tell anybody, but there’s a hurricane in the Gulf
“East Texas, including
thundershowers near the upper coast.”
--The official weather forecast
one day before a Category 2 hurricane slammed into the island city, killing 20
people and causing millions of dollars in property damage
* * *
the night of July 26, 1943 the big coastal artillery pieces jutting from the huge
concrete bunkers at Fort Crockett faced the Gulf of Mexico ready at a moment’s
notice to hurl giant armor-piercing shells at any enemy vessel that might try
to approach Galveston
from the sea.
Not since the Civil War had the island city had cause to
fear hostile war ships. But German U-boats had torpedoed American ships within
sight of the Texas coast and
for all anyone knew, despite the best efforts of the U.S. Navy and Coast Guard
Nazi submarines might still be lurking out there in the darkness ready to turn
an oil tanker into a ball of fire.
For that reason, ships leaving Galveston
after the sun went down stood to sea in blackness, their running lights extinguished
so as not to present a target. Nor did they communicate by radio or wireless telegraphy.
Radio signals could be triangulated to reveal a ship’s position. Weather reports
from mariners could aid the enemy.
Of course, wartime censorship kept
most citizens blissfully ignorant of how much success Germany had enjoyed in scuttling
American vessels in the Gulf and along the Atlantic seaboard. The same need-to-know
mentality on the part of the government kept detailed weather forecasts out of
newspapers and off commercial radio stations. In effect, the weather had become
a military secret.
Even without wartime censorship, when it came to weather
forecasting, the state of the art wasn’t particularly artful. Weather satettiles
weren’t even the stuff of science fiction yet. Radar was a decade from any practical
application in meterology. The Weather Channel did not exist. Mr. and Mrs. Average
American essentially had to rely on nondescript “forecasts” or resort to old sailor’s
ditties like “Red sky at morning, sailor take warning.”
On July 27, the
weather bureau did admit that a tropical storm “of minor size and intensity” had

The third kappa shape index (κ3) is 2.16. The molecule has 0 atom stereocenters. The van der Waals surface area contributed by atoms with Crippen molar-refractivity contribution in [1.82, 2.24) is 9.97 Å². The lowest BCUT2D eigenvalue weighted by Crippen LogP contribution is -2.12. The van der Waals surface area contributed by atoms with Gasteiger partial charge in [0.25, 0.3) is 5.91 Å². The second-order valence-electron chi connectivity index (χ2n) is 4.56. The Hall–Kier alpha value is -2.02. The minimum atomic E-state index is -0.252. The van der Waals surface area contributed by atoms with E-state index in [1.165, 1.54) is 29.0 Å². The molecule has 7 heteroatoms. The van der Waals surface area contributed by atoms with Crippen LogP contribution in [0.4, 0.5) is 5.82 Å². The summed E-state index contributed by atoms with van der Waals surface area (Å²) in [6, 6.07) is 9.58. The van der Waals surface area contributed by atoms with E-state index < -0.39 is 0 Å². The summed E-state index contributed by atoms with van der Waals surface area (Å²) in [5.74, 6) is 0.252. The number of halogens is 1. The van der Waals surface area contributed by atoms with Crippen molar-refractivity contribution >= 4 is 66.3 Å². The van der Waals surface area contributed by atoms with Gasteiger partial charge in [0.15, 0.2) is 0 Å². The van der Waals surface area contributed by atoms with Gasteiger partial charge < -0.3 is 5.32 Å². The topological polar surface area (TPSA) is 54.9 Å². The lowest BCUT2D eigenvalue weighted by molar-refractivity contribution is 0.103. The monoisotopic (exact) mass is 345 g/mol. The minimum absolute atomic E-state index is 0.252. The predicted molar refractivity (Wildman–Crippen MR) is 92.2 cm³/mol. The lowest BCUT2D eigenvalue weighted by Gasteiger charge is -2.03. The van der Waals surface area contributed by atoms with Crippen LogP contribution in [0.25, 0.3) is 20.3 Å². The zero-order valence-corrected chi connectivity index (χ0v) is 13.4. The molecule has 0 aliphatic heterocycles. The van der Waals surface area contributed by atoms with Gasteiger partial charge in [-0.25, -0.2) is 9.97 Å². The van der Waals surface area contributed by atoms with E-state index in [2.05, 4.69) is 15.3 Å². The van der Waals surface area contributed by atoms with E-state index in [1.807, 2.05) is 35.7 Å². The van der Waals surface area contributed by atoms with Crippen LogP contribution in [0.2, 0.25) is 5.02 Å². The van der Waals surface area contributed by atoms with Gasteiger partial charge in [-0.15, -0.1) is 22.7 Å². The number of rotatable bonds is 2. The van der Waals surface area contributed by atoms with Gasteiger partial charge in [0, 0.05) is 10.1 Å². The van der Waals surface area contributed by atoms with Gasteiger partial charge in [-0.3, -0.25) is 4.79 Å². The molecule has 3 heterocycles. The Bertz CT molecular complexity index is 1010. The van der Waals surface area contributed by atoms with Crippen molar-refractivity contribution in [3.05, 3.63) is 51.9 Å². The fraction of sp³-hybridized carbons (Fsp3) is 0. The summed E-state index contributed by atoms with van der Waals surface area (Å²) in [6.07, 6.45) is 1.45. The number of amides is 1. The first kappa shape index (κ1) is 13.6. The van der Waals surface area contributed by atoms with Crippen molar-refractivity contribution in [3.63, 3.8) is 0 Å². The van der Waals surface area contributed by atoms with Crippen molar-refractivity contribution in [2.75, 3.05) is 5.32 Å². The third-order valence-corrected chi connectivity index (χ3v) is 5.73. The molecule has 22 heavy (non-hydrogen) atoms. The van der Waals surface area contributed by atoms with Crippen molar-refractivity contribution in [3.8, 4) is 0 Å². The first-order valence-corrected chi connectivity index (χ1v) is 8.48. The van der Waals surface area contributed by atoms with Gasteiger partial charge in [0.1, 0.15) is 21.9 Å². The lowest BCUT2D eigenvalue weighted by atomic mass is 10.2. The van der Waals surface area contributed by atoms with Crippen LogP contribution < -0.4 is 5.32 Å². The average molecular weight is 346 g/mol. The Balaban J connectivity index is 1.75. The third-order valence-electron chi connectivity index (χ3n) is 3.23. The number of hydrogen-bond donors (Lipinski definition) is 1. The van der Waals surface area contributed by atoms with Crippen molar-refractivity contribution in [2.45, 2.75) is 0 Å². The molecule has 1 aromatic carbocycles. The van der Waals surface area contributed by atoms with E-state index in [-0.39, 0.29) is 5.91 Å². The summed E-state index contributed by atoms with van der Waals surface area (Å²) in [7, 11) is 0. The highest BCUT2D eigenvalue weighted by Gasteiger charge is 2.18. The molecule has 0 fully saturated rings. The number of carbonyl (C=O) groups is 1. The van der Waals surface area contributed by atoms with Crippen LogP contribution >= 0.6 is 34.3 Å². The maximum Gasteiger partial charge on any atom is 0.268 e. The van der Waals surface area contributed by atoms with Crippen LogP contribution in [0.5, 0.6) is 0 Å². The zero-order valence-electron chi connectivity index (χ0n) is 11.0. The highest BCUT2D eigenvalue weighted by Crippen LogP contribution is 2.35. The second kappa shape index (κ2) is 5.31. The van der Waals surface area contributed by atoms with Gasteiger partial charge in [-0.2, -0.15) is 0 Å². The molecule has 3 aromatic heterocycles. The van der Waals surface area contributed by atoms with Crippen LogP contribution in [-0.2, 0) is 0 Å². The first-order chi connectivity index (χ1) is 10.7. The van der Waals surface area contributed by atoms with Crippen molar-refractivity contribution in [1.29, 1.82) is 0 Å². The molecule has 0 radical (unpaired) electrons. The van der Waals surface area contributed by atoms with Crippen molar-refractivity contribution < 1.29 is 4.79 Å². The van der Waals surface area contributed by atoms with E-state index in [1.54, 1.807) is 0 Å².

developed in the Gulf, but never used the “H” word and said nothing about the
weather system that seemed particularly alarming. Just some squally weather coming,
most people thought.
In fairness, given the lack of tools available to them, the government forecasters
may have been taken by surprise at the intensity of the storm, which began battering
that summer morning. Making landfall on Bolivar
Point, the hurricane moved across the bay and onto the mainland at Kemah.
government aerometer at Galveston
blew away at 1:30 p.m., but winds estimated at 85 to 100 miles an hour buffeted
the island city. When the hurricane moved over Houston,
which then had a population of 600,000, the peak gust at the airport was clocked
at 132 miles an hour. Hurricanes weren’t categorized back then, but meteorolgoists
who have studied the storm today believe the cyclone reached Category 2 force.
constructed after the deadly 1900 hurricane
did its job and protected Galveston
from catastrophic damage, but the storm brought flooding and left widespread moderate
to severe damage over the metropolitan area. Ten crewmen aboard the Galveston,
a U.S. Army Corps of Engineer dredge, drowned when the vessel was blown against
the north jetty. Other deaths in the area brought the total number of fatalities
Two critical oil refineries sustained major damage, news government
censors did not want the Axis powers to find out about. In fact, national newspapers
remained mostly silent on the hurricane and the death and destruction it caused.
At some point, the weather bureau realized that it had gone overboard in delaying
an announcement of the hurricane’s approach and minimizing its significance. According
to a reserch paper written by a contemporary Weather Service staffer, the 1943
storm ended at least domestic meteorlogical censorship.
They didn’t name
hurricanes back then, but today the storm of July 27, 1943 is known as the Secret
© Mike Cox
July 8, 2010 column